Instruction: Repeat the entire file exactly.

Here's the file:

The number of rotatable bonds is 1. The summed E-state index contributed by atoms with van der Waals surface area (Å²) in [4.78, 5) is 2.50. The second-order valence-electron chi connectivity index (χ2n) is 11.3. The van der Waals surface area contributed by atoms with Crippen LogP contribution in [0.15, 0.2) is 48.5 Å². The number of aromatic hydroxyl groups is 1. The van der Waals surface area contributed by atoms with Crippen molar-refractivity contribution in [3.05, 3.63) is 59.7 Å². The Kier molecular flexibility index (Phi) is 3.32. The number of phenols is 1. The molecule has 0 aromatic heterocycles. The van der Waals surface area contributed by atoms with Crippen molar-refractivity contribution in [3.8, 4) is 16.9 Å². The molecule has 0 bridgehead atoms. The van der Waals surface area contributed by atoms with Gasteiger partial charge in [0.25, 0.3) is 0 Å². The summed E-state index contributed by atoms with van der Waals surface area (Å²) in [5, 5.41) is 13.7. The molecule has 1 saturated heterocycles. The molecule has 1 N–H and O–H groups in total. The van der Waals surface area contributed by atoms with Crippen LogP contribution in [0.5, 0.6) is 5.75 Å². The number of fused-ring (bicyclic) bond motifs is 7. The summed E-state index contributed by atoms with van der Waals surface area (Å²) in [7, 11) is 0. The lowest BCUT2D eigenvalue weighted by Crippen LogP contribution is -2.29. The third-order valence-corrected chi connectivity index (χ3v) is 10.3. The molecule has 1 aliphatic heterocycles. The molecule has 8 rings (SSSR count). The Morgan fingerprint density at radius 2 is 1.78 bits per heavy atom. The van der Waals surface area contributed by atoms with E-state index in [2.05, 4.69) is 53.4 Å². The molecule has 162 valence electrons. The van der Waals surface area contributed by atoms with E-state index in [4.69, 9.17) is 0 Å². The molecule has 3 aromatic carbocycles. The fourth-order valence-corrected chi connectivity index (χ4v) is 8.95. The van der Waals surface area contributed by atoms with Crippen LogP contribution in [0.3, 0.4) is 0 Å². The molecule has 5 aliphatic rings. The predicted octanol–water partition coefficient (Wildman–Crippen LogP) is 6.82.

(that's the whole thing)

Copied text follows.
The number of rotatable bonds is 1. The summed E-state index contributed by atoms with van der Waals surface area (Å²) in [4.78, 5) is 2.50. The second-order valence-electron chi connectivity index (χ2n) is 11.3. The van der Waals surface area contributed by atoms with Crippen LogP contribution in [0.15, 0.2) is 48.5 Å². The number of aromatic hydroxyl groups is 1. The van der Waals surface area contributed by atoms with Crippen molar-refractivity contribution in [3.05, 3.63) is 59.7 Å². The Kier molecular flexibility index (Phi) is 3.32. The number of phenols is 1. The molecule has 0 aromatic heterocycles. The van der Waals surface area contributed by atoms with Crippen molar-refractivity contribution in [3.8, 4) is 16.9 Å². The molecule has 0 bridgehead atoms. The van der Waals surface area contributed by atoms with Gasteiger partial charge in [0.25, 0.3) is 0 Å². The summed E-state index contributed by atoms with van der Waals surface area (Å²) in [5, 5.41) is 13.7. The molecule has 1 saturated heterocycles. The molecule has 1 N–H and O–H groups in total. The van der Waals surface area contributed by atoms with Crippen LogP contribution in [0.5, 0.6) is 5.75 Å². The number of fused-ring (bicyclic) bond motifs is 7. The summed E-state index contributed by atoms with van der Waals surface area (Å²) in [7, 11) is 0. The lowest BCUT2D eigenvalue weighted by Crippen LogP contribution is -2.29. The third-order valence-corrected chi connectivity index (χ3v) is 10.3. The molecule has 1 aliphatic heterocycles. The molecule has 8 rings (SSSR count). The Morgan fingerprint density at radius 2 is 1.78 bits per heavy atom. The van der Waals surface area contributed by atoms with E-state index in [2.05, 4.69) is 53.4 Å². The molecule has 162 valence electrons. The van der Waals surface area contributed by atoms with E-state index in [4.69, 9.17) is 0 Å². The molecule has 3 aromatic carbocycles. The fourth-order valence-corrected chi connectivity index (χ4v) is 8.95. The van der Waals surface area contributed by atoms with Crippen LogP contribution in [0.3, 0.4) is 0 Å². The molecule has 5 aliphatic rings. The predicted octanol–water partition coefficient (Wildman–Crippen LogP) is 6.82.